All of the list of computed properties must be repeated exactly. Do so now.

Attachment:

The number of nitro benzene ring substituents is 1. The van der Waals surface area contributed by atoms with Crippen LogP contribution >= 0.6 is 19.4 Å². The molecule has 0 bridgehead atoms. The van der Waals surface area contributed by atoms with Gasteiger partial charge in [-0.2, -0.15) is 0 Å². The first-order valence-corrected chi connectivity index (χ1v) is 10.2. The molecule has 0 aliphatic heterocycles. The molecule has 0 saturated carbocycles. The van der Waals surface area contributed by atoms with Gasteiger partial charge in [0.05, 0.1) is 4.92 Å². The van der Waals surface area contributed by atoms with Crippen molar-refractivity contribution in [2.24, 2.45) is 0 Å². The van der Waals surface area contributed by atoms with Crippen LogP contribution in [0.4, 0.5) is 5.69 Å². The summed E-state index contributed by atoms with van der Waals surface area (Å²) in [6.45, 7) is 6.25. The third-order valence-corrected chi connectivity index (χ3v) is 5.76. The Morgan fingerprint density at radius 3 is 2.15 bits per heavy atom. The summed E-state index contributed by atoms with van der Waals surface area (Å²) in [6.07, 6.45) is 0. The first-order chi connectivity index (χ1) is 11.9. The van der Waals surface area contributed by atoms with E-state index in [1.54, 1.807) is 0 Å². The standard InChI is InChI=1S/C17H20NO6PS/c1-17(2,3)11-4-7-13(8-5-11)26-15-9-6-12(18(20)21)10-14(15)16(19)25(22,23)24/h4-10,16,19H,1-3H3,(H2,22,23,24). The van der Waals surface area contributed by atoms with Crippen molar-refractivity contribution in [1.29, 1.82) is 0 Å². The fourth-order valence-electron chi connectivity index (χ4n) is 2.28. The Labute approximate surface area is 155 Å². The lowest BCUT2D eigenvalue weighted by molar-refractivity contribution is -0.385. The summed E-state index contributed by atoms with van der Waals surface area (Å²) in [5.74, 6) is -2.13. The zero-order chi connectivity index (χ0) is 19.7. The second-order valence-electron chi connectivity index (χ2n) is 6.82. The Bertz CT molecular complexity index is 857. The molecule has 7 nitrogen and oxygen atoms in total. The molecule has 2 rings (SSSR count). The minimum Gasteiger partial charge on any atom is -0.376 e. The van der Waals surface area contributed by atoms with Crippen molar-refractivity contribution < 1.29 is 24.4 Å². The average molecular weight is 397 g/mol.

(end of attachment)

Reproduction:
The number of nitro benzene ring substituents is 1. The van der Waals surface area contributed by atoms with Crippen LogP contribution >= 0.6 is 19.4 Å². The molecule has 0 bridgehead atoms. The van der Waals surface area contributed by atoms with Gasteiger partial charge in [-0.2, -0.15) is 0 Å². The first-order valence-corrected chi connectivity index (χ1v) is 10.2. The molecule has 0 aliphatic heterocycles. The molecule has 0 saturated carbocycles. The van der Waals surface area contributed by atoms with Gasteiger partial charge in [0.05, 0.1) is 4.92 Å². The van der Waals surface area contributed by atoms with Crippen molar-refractivity contribution in [2.24, 2.45) is 0 Å². The van der Waals surface area contributed by atoms with Crippen LogP contribution in [0.4, 0.5) is 5.69 Å². The summed E-state index contributed by atoms with van der Waals surface area (Å²) in [6.45, 7) is 6.25. The third-order valence-corrected chi connectivity index (χ3v) is 5.76. The Morgan fingerprint density at radius 3 is 2.15 bits per heavy atom. The summed E-state index contributed by atoms with van der Waals surface area (Å²) in [6.07, 6.45) is 0. The first-order chi connectivity index (χ1) is 11.9. The van der Waals surface area contributed by atoms with E-state index in [1.54, 1.807) is 0 Å². The standard InChI is InChI=1S/C17H20NO6PS/c1-17(2,3)11-4-7-13(8-5-11)26-15-9-6-12(18(20)21)10-14(15)16(19)25(22,23)24/h4-10,16,19H,1-3H3,(H2,22,23,24). The van der Waals surface area contributed by atoms with Crippen molar-refractivity contribution in [1.29, 1.82) is 0 Å². The fourth-order valence-electron chi connectivity index (χ4n) is 2.28. The Labute approximate surface area is 155 Å². The lowest BCUT2D eigenvalue weighted by molar-refractivity contribution is -0.385. The summed E-state index contributed by atoms with van der Waals surface area (Å²) in [5.74, 6) is -2.13. The zero-order chi connectivity index (χ0) is 19.7. The second-order valence-electron chi connectivity index (χ2n) is 6.82. The Bertz CT molecular complexity index is 857. The molecule has 7 nitrogen and oxygen atoms in total. The molecule has 2 rings (SSSR count). The minimum Gasteiger partial charge on any atom is -0.376 e. The van der Waals surface area contributed by atoms with Crippen molar-refractivity contribution < 1.29 is 24.4 Å². The average molecular weight is 397 g/mol.